church year and seasons, Lent, weekly post
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Septuagesima

Collect: O Lord, we beseech thee favourably to hear the prayers of thy people; that we, who are justly punished for our offences, may be mercifully delivered by thy goodness, for the glory of thy Name; through Jesus Christ our Saviour, who liveth and reigneth with thee and the Holy Ghost ever, one God, world without end. Amen.

Septuagesima

Septuagesima is the 9th Sunday before Easter, and thus, the third Sunday before Lent. “Septuagesima” comes from the word “seventieth” in Latin. This Sunday always falls within seventy days before Lent. These weeks before Lent can also be called “Shrovetide” and they are meant to be days to prepare for Lent. This week, there are no saints listed on the ordo calendar. So instead, I listed the Lenten resources that we have and put little excerpts up, so that you can see what piques your interest.

Book Recommendations for Lent?

When I look at what we have for Lent, I see that we are really lacking in Lenten book recommendations. I have a list of our priest’s recommendations (and I have a few to add), but I would also love to incorporate your suggestions. When you think of books you have read for Lent, what comes to your mind? Why do you recommend it? Who do you think should read it? Please comment below!

Homely Links

If you have children, I highly recommend buying this book before Lent starts! It’s clear, lovely and extremely helpful to orient the Lenten season.

In the book, Alary sets out a map for Lent, explaining in simple but lovely prose that Lent is for “making time,” “making space,” and “making room” for the kingdom of God in our everyday lives. She connects the seasonal rhythms of the natural world and the liturgical rhythms of the church calendar. The illustrations by Ann Boyajian are subtle and evocative, very appropriate to the subject matter.

This is an interview style post with our priest, Fr. Wayne McNamara, asking questions about Lent and specifically, Ash Wednesday.

“Lent is the season where we might find ourselves like the prodigal son, finding our way home, returning to a more committed relationship with the Lord and His people, a time of spiritual renewal. It is a time where we (individually, as families, as parishes) face more deliberately all our unfaithfulness and failures. It is a time of fasting to remind us that our deepest hunger is for God and Him alone It is a time of cleansing and the removing of all kinds of impediments to the joyful coming of the Kingdom of God which is righteousness, peace, and joy in the Holy Spirit.”

Hot Cross Buns are traditional Good Friday fare, but I also read about making them for Ash Wednesday on Like Mother, Like Daughter. So, we made them on Shrove Tuesday, as we also anticipated eating pancakes for dinner:

“When we became Anglican and my husband found out that a pancake dinner was incorporated traditionally into the church year, he knew we had come home. Something like “The Prayer Book, Church Year AND Pancakes: What More Could You Want?” would somewhat convey his exuberance at the discovery. “

You can print out the collects for all of Lent.

Making Anglican prayer beads could be a great Lenten activity with your children. Bley also formatted prayer cards for you to print.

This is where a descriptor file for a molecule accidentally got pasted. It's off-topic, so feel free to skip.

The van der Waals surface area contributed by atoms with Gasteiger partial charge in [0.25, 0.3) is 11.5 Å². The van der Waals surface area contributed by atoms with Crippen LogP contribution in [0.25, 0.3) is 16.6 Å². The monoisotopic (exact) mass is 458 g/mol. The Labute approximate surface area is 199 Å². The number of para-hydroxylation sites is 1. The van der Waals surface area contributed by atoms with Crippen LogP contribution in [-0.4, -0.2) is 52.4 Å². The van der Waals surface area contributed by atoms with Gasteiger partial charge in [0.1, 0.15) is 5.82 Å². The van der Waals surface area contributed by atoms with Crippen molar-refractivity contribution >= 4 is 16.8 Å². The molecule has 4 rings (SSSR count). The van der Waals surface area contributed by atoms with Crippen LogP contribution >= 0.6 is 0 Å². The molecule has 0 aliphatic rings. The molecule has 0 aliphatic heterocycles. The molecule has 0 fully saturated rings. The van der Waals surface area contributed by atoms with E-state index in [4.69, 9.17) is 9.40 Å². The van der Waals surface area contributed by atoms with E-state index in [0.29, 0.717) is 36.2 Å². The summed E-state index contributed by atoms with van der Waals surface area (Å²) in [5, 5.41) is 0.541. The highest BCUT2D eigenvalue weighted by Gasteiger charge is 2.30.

This reflection from Bley one of our most shared posts on the Homely Hours!

It seems fitting during this penitential season to talk a bit about taking our children to worship.  There are no greater instruments of joy and humility in my life than our five charming and curious children.  More often than not over our 7 years of child rearing and church going, have I sat in the pew, translating references in the liturgy to “the flesh,” to, “the mortification of the flesh.” Oh, the embarrassment! Oh, the travails!

A reflection on Rembrandt’s Return of the Prodigal from our church’s art historian (and priest’s wife!) Sandy McNamara:

Art critics analyzing the Return of the Prodigal note that the father’s hands are portrayed with one masculine left hand and one feminine right hand. The left hand demonstrates a father’s strong embrace placed on the boy’s shoulder, while the right hand is soft and motherly, welcoming the son back. The theme of Rembrandt’s Return of the Prodigal is a profound reminder to all of us as we journey through Lent to come back to our Heavenly Father who welcomes us and to find comfort in our mother the Church who bids us return home.

I (Amanda) reflect on emotions and virtue with some quotes from N.T. Wright and C.S. Lewis:

It is a great encouragement to me that I can make virtuous choices, by the power of the Holy Spirit, whether or not I feel like it. In fact, as Lewis puts it, that fixation on figuring out whether my emotions are authentic and right can actually be a way of making me focus on myself rather than God.

Another reflection Lenten Cooking with some quotes from a favorite book, The Supper of the Lamb by Robert Farrar Capon. Here is a  quote:

“Let us fast, then– whenever we see fit, and as strenuously as we should. But having gotten that exercise out of the way, let us eat. Festally, first of all, for life without occasions is not worth living. But ferially, too, for life is so much more than occasions, and its grand ordinariness must never go unsavored.” (Robert Farrar Capon)

 

2 Comments

  1. Pingback: Methods of Bible Study Week 6: The Old Testament in Detail, Part 2 – All Saints Anglican Church

  2. Pingback: Sexagesima | The Homely Hours

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